Zero Waste Sonoma | September 10, 2021
It’s been a busy couple of weeks in the California State Assembly and Senate, with many new bills aimed at reducing waste and environmental toxins being passed and are now heading to the Governor’s office for signature! And two new bills were signed into law!
Below is a brief overview:
NEW LAW! AB 332: Treated Wood Waste. SIGNED INTO LAW 8/31/21
AB 332 restores the Alternative Management Standards (AMS) for treated wood waste and variances are no longer needed for disposal facilities, handlers, and generators of treated wood waste.
The AMS had been in effect for nearly 15 years before the program expired on Jan. 1, 2021, creating significant difficulties for everyone needing to dispose of pressure-treated wood. The passing of AB 332 should restore disposal options and disposal pricing of treated wood waste back to normal for the public and will make collection easier for disposal facilities and handlers.
For further information on the disposal of treated wood waste going forward, visit the DTSC website at https://dtsc.ca.gov/toxics-in-products/treated-wood-waste
NEW LAW: AJR-4, Basel Convention: ratification. SIGNED INTO LAW 7/15/21
The Basel Convention on the Control of Transboundary Movements of Hazardous Wastes and Their Disposal (1989) was signed but never ratified by the United States.
Since China banned the import of plastic waste, much of the plastic waste collected for recycling in the United States is sent to mismanaged, highly polluting recycling operations in south and southeast Asia, where it is often dumped and burned rather than recycled safely.
The Basel Convention has recently sought to address this problem and has become a vital instrument in the war against global plastic waste pollution when, in May 2019, it was amended to include mixed and contaminated plastic waste shipments within its control procedure. This measure declares California to be in favor of the United States’ ratification of the Basel Convention at the earliest opportunity and would requests the Biden Administration to accomplish this ratification as a matter of urgency.
HEADED TO THE GOVERNOR’S OFFICE FOR SIGNATURE
AB 1200: BAN on Forever Chemicals - PFAS
To help reduce environment contamination, the CA State Assembly passed AB 1200 which prohibits the use of “forever chemicals,” known as perfluoroalkyl and polyfluoroalkyl substances, or PFAS, in food packaging.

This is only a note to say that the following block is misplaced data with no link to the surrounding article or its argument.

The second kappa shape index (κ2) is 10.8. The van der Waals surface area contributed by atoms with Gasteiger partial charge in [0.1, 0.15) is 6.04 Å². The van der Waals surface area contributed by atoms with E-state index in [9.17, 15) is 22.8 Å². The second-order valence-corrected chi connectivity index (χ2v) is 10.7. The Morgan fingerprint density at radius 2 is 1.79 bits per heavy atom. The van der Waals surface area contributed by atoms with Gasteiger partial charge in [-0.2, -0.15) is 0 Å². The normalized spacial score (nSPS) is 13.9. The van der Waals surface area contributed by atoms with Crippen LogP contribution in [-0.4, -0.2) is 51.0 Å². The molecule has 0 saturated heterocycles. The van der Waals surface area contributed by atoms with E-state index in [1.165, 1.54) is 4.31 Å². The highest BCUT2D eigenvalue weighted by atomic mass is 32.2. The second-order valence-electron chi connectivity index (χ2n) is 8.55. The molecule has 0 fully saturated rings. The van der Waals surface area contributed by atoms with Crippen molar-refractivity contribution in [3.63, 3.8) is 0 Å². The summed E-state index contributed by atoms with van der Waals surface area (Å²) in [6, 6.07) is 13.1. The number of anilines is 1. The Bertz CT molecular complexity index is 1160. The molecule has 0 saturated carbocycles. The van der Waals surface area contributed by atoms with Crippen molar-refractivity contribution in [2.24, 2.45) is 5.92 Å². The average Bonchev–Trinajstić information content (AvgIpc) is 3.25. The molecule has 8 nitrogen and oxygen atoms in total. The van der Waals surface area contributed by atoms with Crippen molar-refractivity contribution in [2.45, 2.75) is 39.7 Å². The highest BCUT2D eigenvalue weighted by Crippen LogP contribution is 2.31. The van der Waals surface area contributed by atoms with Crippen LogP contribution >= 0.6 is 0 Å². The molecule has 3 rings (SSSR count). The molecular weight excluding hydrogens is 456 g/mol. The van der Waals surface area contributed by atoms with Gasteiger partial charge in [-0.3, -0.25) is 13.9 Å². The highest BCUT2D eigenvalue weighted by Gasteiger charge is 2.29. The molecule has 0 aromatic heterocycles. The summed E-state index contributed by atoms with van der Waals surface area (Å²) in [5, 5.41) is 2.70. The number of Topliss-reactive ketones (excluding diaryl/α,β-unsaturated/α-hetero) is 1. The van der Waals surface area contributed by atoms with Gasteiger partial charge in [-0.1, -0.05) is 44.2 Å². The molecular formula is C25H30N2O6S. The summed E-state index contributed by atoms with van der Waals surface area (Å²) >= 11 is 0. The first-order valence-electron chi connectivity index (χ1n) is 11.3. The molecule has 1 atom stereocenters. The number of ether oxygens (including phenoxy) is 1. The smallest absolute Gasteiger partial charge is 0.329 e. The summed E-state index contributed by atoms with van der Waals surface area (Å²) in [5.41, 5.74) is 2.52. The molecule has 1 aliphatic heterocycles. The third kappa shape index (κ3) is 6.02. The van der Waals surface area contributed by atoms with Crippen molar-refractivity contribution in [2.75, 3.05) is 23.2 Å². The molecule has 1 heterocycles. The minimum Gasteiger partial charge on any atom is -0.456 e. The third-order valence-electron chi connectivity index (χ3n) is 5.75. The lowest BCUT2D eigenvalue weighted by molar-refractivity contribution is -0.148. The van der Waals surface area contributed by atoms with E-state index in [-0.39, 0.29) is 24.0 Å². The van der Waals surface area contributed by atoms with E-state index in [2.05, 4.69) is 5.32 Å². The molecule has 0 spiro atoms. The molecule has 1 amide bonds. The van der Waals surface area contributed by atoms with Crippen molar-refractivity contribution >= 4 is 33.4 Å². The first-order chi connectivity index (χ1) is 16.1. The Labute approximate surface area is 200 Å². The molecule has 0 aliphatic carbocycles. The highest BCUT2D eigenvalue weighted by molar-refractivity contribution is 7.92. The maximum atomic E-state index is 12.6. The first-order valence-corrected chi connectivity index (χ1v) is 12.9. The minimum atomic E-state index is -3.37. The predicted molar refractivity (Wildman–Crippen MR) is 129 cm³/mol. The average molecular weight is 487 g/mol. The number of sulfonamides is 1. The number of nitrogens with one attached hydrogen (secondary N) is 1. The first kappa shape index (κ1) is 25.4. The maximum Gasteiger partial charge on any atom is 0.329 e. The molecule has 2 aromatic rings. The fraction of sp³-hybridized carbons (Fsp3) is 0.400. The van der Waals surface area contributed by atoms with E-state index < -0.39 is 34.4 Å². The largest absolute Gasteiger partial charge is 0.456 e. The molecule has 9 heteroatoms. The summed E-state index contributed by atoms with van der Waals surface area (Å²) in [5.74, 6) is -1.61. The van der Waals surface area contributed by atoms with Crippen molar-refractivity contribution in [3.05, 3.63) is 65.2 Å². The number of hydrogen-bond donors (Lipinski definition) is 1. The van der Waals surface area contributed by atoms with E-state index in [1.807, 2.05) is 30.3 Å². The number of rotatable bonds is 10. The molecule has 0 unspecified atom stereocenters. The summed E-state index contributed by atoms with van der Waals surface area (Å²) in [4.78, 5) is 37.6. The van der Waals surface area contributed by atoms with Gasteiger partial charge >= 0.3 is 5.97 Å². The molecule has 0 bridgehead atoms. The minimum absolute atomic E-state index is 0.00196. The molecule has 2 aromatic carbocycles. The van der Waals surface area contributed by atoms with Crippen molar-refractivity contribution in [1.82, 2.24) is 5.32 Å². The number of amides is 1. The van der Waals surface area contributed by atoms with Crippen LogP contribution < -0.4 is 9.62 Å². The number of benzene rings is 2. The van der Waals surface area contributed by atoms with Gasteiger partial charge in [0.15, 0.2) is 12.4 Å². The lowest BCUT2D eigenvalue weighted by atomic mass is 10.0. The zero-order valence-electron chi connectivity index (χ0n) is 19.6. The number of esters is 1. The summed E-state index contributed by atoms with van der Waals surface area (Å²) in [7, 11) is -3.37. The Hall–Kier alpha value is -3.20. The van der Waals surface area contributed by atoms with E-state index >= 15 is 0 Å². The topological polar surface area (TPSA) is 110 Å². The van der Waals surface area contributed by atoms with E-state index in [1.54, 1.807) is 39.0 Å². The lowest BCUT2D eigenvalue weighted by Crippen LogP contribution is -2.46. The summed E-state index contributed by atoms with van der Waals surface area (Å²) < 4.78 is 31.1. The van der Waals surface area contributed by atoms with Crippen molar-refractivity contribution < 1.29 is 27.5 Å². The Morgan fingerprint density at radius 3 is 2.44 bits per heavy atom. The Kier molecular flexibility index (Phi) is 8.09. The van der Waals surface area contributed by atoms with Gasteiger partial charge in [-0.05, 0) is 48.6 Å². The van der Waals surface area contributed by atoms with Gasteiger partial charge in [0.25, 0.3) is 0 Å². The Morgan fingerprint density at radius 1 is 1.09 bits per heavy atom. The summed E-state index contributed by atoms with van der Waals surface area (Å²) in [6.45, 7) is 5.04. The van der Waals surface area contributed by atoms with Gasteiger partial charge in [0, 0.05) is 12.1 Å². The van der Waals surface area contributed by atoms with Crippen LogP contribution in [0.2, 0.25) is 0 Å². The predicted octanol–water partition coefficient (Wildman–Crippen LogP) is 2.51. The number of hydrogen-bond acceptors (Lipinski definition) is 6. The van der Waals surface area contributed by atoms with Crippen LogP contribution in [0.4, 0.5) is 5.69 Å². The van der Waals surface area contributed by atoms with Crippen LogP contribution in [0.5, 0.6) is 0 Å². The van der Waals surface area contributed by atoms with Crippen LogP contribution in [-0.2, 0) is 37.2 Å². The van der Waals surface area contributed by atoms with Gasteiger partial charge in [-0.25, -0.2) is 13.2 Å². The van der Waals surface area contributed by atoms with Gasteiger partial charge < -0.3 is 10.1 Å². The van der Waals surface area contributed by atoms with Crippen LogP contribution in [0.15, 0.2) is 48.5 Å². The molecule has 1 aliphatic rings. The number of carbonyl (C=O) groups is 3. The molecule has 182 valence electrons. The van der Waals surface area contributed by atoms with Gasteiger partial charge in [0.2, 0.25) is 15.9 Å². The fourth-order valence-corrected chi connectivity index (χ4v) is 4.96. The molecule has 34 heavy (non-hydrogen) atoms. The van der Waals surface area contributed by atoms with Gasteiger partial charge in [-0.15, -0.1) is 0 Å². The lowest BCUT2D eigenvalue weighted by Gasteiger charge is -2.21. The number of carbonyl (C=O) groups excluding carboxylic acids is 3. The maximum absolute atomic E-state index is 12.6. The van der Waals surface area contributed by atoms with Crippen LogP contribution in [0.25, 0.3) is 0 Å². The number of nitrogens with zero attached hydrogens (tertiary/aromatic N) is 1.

The bill was recently passed by the State Senate – and has gone to the Governor for signature!
WHAT’s a PFAS?
PFAS are a class of roughly 9,000 man-made chemicals linked to health problems, including cancer, hormone disruption, thyroid disease and vaccine interference. They are commonly added to food wrappers and containers to prevent grease and other liquids from leaking through.
The term “forever chemicals” refers to their resistance to breaking down, making them persistent in the environment and human body. We’re eating PFAS with our meals when they come in food containers coated with these harmful substances.
In addition, when those containers are composted, the environmental impacts are far-reaching with
PFAS entering the food chain when the compost is applied to agricultural soil used to grow crops. Those hazardous chemicals also end up in drinking water and in our air.
CONGRATS TO McDonalds, Taco Bell, Chipotle, Panera Bread, Whole Foods and Trader Joe’s who are already phasing out PFAS-laced wrappers, boxes and the like, or have pledged to do so.
Learn More About AB 1200
Link to AB 1200 Text
AB 1201 Better Composting Standards Act
Companies have been labeling products as “compostable” when they’re actually not. But that practice could soon end because of higher composting standards under a bill approved by the Legislature and sent to the Governor late yesterday. AB 1201, the Better Composting Standards Act by Assemblymember Phil Ting (D-San Francisco), tightens the rules on what can be identified as compostable to prevent contamination, which threatens composting programs.